There has been a lot of discussion in the last several months over whether not several conservative icons would be supporting Donald Trump for President. William F. Buckley, the founder of National Review and host of Firing Line said during the 1964 GOP primary that his rule was to support the “most rightward viable candidate.” That has often been turned into “the most conservative, electable candidate.”
Andrew Breitbart in 2011 said of Donald Trump, “Of course Donald Trump is not a conservative. He was for Nancy Pelosi before he was against her.” Breitbart was famous shortly before his death in 2012 for his “Two Paths” speech at the CPAC convention. His speech reiterated his support for the GOP nominee, whoever it was, at a time when many conservatives were questioning supporting Mitt Romney.
We can all venture a guess but since both men are dead, we’ll never really know if they’d support Trump. Like Andrew Breitbart, Willam F. Buckley wrote something about Donald Trump when he was talking about running for President — in 2000. Buckley, in an essay he wrote for Cigar Aficionado and said the following about Trump:
Look for the narcissist. The most obvious target in today’s lineup is, of course, Donald Trump. When he looks at a glass, he is mesmerized by its reflection. If Donald Trump were shaped a little differently, he would compete for Miss America. But whatever the depths of self-enchantment, the demagogue has to say something. So what does Trump say? That he is a successful businessman and that that is what America needs in the Oval Office. There is some plausibility in this, though not much. The greatest deeds of American Presidents — midwifing the new republic; freeing the slaves; harnessing the energies and vision needed to win the Cold War — had little to do with a bottom line.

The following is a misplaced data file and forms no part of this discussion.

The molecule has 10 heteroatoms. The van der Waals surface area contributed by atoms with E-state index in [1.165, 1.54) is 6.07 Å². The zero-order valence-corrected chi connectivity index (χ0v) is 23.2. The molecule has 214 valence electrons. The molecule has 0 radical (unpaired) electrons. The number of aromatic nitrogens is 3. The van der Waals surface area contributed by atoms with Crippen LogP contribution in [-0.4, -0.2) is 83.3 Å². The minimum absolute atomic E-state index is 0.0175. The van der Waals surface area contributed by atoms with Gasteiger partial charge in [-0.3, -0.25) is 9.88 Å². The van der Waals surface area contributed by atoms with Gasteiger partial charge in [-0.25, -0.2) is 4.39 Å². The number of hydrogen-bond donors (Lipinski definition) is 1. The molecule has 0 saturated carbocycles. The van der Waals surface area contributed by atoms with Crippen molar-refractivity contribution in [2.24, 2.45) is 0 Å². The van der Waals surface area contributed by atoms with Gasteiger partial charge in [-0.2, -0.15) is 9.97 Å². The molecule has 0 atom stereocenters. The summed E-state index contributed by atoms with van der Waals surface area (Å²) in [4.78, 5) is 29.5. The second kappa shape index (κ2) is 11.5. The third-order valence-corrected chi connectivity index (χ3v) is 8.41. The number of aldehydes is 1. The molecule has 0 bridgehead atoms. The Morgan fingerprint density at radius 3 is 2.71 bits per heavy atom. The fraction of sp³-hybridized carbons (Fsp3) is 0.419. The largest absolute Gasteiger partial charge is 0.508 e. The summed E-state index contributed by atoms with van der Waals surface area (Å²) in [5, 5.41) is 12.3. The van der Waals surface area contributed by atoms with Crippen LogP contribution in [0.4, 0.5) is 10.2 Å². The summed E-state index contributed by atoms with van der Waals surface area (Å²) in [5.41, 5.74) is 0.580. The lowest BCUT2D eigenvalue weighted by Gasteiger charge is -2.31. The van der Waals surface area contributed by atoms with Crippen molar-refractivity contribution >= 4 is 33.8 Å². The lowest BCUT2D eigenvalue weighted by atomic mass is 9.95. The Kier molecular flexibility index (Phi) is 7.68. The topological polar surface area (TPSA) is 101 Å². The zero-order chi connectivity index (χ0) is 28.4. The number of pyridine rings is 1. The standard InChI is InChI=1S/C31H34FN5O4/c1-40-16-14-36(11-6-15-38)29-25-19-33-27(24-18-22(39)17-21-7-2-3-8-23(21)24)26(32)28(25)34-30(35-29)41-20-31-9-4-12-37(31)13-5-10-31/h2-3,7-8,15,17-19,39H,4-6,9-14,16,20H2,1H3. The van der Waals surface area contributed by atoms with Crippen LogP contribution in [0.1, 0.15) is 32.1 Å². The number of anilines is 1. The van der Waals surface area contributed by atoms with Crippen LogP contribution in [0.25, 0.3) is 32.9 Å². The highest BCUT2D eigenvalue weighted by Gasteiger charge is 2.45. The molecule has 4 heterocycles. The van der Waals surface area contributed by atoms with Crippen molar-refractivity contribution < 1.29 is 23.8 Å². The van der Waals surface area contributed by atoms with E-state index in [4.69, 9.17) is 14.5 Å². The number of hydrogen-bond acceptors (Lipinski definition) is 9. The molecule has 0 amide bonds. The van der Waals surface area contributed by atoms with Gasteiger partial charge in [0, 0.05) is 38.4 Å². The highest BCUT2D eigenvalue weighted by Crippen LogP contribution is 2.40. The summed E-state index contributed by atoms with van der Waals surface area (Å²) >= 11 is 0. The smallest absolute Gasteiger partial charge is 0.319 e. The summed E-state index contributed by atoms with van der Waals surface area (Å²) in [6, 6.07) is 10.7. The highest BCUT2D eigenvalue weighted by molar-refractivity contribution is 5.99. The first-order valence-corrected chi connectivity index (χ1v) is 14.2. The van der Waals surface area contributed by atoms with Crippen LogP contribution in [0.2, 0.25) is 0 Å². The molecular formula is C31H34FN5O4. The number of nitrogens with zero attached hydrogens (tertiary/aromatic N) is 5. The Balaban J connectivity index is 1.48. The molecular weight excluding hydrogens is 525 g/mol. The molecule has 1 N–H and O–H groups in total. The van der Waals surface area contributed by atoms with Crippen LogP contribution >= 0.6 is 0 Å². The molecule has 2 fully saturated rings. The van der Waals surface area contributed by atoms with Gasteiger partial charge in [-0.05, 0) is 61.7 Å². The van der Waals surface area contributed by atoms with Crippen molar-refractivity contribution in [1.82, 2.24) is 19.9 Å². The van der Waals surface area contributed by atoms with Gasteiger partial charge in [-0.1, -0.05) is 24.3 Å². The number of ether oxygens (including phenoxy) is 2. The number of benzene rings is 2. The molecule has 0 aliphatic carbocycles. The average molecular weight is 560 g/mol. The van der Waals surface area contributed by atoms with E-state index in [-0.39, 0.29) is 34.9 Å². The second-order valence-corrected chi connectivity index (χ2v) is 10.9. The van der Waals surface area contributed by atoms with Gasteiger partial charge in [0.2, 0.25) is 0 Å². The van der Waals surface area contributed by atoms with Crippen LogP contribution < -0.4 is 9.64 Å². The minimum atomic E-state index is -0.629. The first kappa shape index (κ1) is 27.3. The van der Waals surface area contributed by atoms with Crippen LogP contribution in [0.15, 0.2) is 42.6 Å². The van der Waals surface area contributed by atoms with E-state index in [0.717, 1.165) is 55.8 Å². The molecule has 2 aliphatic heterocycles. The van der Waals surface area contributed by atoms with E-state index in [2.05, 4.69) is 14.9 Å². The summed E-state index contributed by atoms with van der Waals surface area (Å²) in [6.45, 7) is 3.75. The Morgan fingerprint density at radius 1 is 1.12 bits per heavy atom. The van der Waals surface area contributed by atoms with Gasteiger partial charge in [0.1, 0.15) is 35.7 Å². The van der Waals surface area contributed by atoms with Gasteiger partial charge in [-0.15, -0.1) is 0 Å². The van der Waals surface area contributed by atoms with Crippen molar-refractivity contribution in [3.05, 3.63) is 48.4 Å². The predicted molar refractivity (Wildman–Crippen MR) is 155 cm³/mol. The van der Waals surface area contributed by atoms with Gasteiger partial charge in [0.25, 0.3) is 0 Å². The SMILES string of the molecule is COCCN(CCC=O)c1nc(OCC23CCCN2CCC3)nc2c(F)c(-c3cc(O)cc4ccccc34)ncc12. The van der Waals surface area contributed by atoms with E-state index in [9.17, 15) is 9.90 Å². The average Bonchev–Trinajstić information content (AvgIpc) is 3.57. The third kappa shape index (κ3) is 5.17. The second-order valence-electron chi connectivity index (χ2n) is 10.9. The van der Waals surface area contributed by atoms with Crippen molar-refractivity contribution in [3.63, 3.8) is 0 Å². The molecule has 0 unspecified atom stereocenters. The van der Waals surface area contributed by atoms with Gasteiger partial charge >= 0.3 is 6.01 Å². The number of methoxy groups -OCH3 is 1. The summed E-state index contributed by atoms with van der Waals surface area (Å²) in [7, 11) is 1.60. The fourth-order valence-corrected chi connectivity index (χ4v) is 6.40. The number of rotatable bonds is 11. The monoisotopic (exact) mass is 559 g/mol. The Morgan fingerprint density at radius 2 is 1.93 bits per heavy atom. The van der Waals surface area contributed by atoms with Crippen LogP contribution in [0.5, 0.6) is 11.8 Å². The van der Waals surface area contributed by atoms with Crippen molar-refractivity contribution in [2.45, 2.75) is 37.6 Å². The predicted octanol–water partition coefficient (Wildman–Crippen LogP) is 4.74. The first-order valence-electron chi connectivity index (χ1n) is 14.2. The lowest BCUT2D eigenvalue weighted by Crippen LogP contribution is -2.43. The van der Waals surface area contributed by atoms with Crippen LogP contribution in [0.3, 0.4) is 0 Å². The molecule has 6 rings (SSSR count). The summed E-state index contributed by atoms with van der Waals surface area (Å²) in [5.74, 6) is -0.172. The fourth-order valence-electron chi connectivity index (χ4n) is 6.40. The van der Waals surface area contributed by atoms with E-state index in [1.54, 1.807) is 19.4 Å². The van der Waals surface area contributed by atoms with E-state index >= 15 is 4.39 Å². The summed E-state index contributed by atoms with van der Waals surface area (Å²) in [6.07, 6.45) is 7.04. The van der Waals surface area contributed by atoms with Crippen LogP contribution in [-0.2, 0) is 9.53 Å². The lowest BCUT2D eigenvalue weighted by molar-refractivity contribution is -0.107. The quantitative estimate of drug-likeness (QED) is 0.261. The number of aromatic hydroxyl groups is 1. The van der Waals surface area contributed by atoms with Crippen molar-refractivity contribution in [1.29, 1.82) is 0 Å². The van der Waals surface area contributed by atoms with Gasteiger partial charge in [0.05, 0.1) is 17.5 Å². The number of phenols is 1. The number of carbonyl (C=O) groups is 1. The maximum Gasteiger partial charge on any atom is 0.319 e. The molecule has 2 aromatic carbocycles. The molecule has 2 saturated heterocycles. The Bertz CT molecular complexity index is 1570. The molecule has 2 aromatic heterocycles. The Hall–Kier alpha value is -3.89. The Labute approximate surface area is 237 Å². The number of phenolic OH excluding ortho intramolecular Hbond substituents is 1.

Wow. He wrote this sixteen years ago. And think about it. Some of our most pressing concerns right now have to do with foreign policy and and national security. Trump’s business acumen, however questionable, is worthless in such cases.
And he wasn’t finished:
In the final analysis, just as the king might look down with terminal disdain upon a courtier whose hypocrisy repelled him, so we have no substitute for relying on the voter to exercise a quiet veto when it becomes more necessary to discourage cynical demagogy, than to advance free health for the kids. That can come later, in another venue; the resistance to a corrupting demagogy should take first priority.
Finally, he illuminated Trump’s narcissism by comparing him with Steve Forbes:
So what else can Trump offer us? Well to begin with, a self-financed campaign. Does it follow that all who finance their own campaigns are narcissists? At this writing Steve Forbes has spent $63 million in pursuit of the Republican nomination. Forbes is an evangelist, not an exhibitionist. In his long and sober private career, Steve Forbes never bought a casino, and if he had done so, he would not have called it Forbes’s Funhouse. His motivations are discernibly selfless. . .
Buckley, a New Yorker, had more of an insight into Trump than others. At the time Trump wasn’t known to the rest of the country beyond people knew he was some rich businessman. Buckley however, was privy to the nonsense Trump engaged within NYC and Buckley was just well aware of it.
Whatever it was, he had Trump pegged.